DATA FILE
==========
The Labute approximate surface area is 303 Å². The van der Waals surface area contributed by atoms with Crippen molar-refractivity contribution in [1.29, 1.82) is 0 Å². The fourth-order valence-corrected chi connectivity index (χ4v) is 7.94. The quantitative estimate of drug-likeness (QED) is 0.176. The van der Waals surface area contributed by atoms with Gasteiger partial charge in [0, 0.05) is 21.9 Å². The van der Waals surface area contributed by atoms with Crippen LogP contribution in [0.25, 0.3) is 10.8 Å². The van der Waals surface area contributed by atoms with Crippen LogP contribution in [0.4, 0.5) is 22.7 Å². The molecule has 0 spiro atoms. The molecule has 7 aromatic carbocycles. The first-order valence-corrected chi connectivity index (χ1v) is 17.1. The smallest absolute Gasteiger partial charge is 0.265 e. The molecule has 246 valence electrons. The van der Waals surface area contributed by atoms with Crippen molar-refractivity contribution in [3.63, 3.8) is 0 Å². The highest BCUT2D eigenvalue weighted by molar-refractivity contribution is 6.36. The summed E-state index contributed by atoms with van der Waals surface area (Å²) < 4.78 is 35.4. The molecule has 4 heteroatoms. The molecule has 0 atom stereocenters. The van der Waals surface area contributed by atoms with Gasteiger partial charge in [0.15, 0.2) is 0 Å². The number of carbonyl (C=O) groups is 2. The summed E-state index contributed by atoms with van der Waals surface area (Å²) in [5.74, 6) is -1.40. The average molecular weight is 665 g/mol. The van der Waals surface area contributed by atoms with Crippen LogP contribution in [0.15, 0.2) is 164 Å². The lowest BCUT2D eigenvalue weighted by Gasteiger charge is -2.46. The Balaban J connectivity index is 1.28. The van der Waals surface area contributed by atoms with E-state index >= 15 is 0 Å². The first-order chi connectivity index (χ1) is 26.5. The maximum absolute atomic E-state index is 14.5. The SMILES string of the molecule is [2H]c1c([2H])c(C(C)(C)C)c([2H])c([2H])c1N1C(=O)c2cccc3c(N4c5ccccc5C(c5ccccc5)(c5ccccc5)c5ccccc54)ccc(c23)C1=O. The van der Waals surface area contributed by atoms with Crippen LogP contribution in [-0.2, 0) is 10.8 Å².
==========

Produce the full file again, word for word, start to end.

The Labute approximate surface area is 303 Å². The van der Waals surface area contributed by atoms with Crippen molar-refractivity contribution in [1.29, 1.82) is 0 Å². The fourth-order valence-corrected chi connectivity index (χ4v) is 7.94. The quantitative estimate of drug-likeness (QED) is 0.176. The van der Waals surface area contributed by atoms with Gasteiger partial charge in [0, 0.05) is 21.9 Å². The van der Waals surface area contributed by atoms with Crippen LogP contribution in [0.25, 0.3) is 10.8 Å². The van der Waals surface area contributed by atoms with Crippen LogP contribution in [0.4, 0.5) is 22.7 Å². The molecule has 0 spiro atoms. The molecule has 7 aromatic carbocycles. The first-order valence-corrected chi connectivity index (χ1v) is 17.1. The smallest absolute Gasteiger partial charge is 0.265 e. The molecule has 246 valence electrons. The van der Waals surface area contributed by atoms with Crippen molar-refractivity contribution in [3.63, 3.8) is 0 Å². The highest BCUT2D eigenvalue weighted by molar-refractivity contribution is 6.36. The summed E-state index contributed by atoms with van der Waals surface area (Å²) < 4.78 is 35.4. The molecule has 4 heteroatoms. The molecule has 0 atom stereocenters. The van der Waals surface area contributed by atoms with Gasteiger partial charge in [0.15, 0.2) is 0 Å². The number of carbonyl (C=O) groups is 2. The summed E-state index contributed by atoms with van der Waals surface area (Å²) in [5.74, 6) is -1.40. The average molecular weight is 665 g/mol. The van der Waals surface area contributed by atoms with Crippen LogP contribution in [0.15, 0.2) is 164 Å². The lowest BCUT2D eigenvalue weighted by Gasteiger charge is -2.46. The Balaban J connectivity index is 1.28. The van der Waals surface area contributed by atoms with E-state index >= 15 is 0 Å². The first-order chi connectivity index (χ1) is 26.5. The maximum absolute atomic E-state index is 14.5. The SMILES string of the molecule is [2H]c1c([2H])c(C(C)(C)C)c([2H])c([2H])c1N1C(=O)c2cccc3c(N4c5ccccc5C(c5ccccc5)(c5ccccc5)c5ccccc54)ccc(c23)C1=O. The van der Waals surface area contributed by atoms with Crippen LogP contribution in [-0.2, 0) is 10.8 Å².